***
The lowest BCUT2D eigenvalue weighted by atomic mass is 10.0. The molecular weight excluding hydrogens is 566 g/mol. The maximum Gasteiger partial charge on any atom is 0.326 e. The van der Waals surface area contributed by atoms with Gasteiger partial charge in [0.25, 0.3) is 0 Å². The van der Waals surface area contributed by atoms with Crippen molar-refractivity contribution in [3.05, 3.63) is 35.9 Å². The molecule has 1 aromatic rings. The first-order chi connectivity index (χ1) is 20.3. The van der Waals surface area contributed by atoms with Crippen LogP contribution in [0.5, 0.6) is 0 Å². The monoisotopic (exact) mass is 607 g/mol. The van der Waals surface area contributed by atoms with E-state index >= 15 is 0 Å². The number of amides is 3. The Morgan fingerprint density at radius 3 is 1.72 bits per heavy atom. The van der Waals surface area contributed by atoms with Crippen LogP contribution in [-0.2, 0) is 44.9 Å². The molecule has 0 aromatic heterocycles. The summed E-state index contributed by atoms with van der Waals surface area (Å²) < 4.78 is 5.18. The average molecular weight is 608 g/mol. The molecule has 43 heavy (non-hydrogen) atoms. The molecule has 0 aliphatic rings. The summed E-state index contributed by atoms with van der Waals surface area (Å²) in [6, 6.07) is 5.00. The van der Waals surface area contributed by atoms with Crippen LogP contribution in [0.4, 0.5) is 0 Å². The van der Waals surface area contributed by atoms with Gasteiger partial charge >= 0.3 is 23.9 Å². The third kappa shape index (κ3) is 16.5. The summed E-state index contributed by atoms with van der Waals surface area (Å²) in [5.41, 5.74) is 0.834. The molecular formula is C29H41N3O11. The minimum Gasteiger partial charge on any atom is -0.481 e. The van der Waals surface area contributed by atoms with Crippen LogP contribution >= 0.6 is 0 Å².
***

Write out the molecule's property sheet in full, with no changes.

The lowest BCUT2D eigenvalue weighted by atomic mass is 10.0. The molecular weight excluding hydrogens is 566 g/mol. The maximum Gasteiger partial charge on any atom is 0.326 e. The van der Waals surface area contributed by atoms with Gasteiger partial charge in [0.25, 0.3) is 0 Å². The van der Waals surface area contributed by atoms with Crippen molar-refractivity contribution in [3.05, 3.63) is 35.9 Å². The molecule has 1 aromatic rings. The first-order chi connectivity index (χ1) is 20.3. The van der Waals surface area contributed by atoms with Crippen LogP contribution in [0.5, 0.6) is 0 Å². The monoisotopic (exact) mass is 607 g/mol. The van der Waals surface area contributed by atoms with E-state index >= 15 is 0 Å². The number of amides is 3. The Morgan fingerprint density at radius 3 is 1.72 bits per heavy atom. The van der Waals surface area contributed by atoms with Crippen LogP contribution in [-0.2, 0) is 44.9 Å². The molecule has 0 aromatic heterocycles. The summed E-state index contributed by atoms with van der Waals surface area (Å²) < 4.78 is 5.18. The average molecular weight is 608 g/mol. The molecule has 43 heavy (non-hydrogen) atoms. The molecule has 0 aliphatic rings. The summed E-state index contributed by atoms with van der Waals surface area (Å²) in [6, 6.07) is 5.00. The van der Waals surface area contributed by atoms with Crippen LogP contribution in [0.4, 0.5) is 0 Å². The van der Waals surface area contributed by atoms with Gasteiger partial charge >= 0.3 is 23.9 Å². The third kappa shape index (κ3) is 16.5. The summed E-state index contributed by atoms with van der Waals surface area (Å²) in [5.41, 5.74) is 0.834. The molecular formula is C29H41N3O11. The minimum Gasteiger partial charge on any atom is -0.481 e. The van der Waals surface area contributed by atoms with Crippen LogP contribution >= 0.6 is 0 Å².